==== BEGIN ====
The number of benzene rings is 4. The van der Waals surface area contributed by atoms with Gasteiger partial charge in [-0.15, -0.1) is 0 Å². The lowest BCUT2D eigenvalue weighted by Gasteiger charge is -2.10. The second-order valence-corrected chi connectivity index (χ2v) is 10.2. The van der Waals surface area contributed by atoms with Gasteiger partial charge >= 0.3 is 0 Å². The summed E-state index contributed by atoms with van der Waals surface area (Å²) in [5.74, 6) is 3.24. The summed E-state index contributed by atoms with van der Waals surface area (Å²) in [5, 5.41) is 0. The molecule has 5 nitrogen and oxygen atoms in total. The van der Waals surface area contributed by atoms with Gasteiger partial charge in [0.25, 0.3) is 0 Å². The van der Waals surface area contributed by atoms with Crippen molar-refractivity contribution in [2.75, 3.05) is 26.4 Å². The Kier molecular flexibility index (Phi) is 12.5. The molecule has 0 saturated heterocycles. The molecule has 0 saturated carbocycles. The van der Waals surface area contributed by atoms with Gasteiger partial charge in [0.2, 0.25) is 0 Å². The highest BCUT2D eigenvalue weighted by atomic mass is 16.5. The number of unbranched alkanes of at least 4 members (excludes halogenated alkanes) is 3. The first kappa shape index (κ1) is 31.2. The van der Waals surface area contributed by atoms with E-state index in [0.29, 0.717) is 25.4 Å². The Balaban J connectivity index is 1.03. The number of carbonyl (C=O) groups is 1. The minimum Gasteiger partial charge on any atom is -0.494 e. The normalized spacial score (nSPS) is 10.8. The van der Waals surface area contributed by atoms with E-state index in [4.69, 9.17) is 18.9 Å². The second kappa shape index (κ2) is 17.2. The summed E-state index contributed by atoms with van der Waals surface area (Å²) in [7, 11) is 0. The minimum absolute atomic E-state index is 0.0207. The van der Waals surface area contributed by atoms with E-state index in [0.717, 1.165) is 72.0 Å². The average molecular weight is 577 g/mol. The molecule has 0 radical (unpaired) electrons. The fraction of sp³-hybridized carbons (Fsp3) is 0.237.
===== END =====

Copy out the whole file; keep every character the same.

The number of benzene rings is 4. The van der Waals surface area contributed by atoms with Gasteiger partial charge in [-0.15, -0.1) is 0 Å². The lowest BCUT2D eigenvalue weighted by Gasteiger charge is -2.10. The second-order valence-corrected chi connectivity index (χ2v) is 10.2. The van der Waals surface area contributed by atoms with Gasteiger partial charge >= 0.3 is 0 Å². The summed E-state index contributed by atoms with van der Waals surface area (Å²) in [5.74, 6) is 3.24. The summed E-state index contributed by atoms with van der Waals surface area (Å²) in [5, 5.41) is 0. The molecule has 5 nitrogen and oxygen atoms in total. The van der Waals surface area contributed by atoms with Gasteiger partial charge in [0.25, 0.3) is 0 Å². The van der Waals surface area contributed by atoms with Crippen molar-refractivity contribution in [2.75, 3.05) is 26.4 Å². The Kier molecular flexibility index (Phi) is 12.5. The molecule has 0 saturated heterocycles. The molecule has 0 saturated carbocycles. The van der Waals surface area contributed by atoms with Gasteiger partial charge in [0.2, 0.25) is 0 Å². The highest BCUT2D eigenvalue weighted by atomic mass is 16.5. The number of unbranched alkanes of at least 4 members (excludes halogenated alkanes) is 3. The first kappa shape index (κ1) is 31.2. The van der Waals surface area contributed by atoms with E-state index in [0.29, 0.717) is 25.4 Å². The Balaban J connectivity index is 1.03. The number of carbonyl (C=O) groups is 1. The minimum Gasteiger partial charge on any atom is -0.494 e. The normalized spacial score (nSPS) is 10.8. The van der Waals surface area contributed by atoms with E-state index in [4.69, 9.17) is 18.9 Å². The second kappa shape index (κ2) is 17.2. The summed E-state index contributed by atoms with van der Waals surface area (Å²) in [7, 11) is 0. The minimum absolute atomic E-state index is 0.0207. The van der Waals surface area contributed by atoms with E-state index in [0.717, 1.165) is 72.0 Å². The average molecular weight is 577 g/mol. The molecule has 0 radical (unpaired) electrons. The fraction of sp³-hybridized carbons (Fsp3) is 0.237.